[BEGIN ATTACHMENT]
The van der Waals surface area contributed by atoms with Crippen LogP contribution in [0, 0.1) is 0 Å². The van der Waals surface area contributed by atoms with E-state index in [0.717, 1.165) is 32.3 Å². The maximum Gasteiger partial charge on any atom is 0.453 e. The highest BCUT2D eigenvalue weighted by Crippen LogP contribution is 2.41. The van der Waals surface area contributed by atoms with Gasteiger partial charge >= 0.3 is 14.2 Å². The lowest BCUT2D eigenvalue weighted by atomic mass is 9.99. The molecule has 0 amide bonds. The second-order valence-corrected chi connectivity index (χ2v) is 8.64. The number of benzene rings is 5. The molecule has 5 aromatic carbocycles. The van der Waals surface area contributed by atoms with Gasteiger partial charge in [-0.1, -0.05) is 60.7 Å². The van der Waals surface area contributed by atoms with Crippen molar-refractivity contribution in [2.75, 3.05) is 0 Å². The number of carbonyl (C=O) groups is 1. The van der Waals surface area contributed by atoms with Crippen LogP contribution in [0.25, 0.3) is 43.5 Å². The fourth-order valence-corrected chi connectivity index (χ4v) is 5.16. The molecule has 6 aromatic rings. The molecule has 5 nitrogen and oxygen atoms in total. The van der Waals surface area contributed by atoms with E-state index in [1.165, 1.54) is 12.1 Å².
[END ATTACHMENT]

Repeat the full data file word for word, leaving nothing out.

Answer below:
The van der Waals surface area contributed by atoms with Crippen LogP contribution in [0, 0.1) is 0 Å². The van der Waals surface area contributed by atoms with E-state index in [0.717, 1.165) is 32.3 Å². The maximum Gasteiger partial charge on any atom is 0.453 e. The highest BCUT2D eigenvalue weighted by Crippen LogP contribution is 2.41. The van der Waals surface area contributed by atoms with Gasteiger partial charge >= 0.3 is 14.2 Å². The lowest BCUT2D eigenvalue weighted by atomic mass is 9.99. The molecule has 0 amide bonds. The second-order valence-corrected chi connectivity index (χ2v) is 8.64. The number of benzene rings is 5. The molecule has 5 aromatic carbocycles. The van der Waals surface area contributed by atoms with Gasteiger partial charge in [-0.1, -0.05) is 60.7 Å². The van der Waals surface area contributed by atoms with Crippen molar-refractivity contribution in [2.75, 3.05) is 0 Å². The number of carbonyl (C=O) groups is 1. The van der Waals surface area contributed by atoms with Crippen LogP contribution in [0.25, 0.3) is 43.5 Å². The fourth-order valence-corrected chi connectivity index (χ4v) is 5.16. The molecule has 6 aromatic rings. The molecule has 5 nitrogen and oxygen atoms in total. The van der Waals surface area contributed by atoms with E-state index in [1.165, 1.54) is 12.1 Å².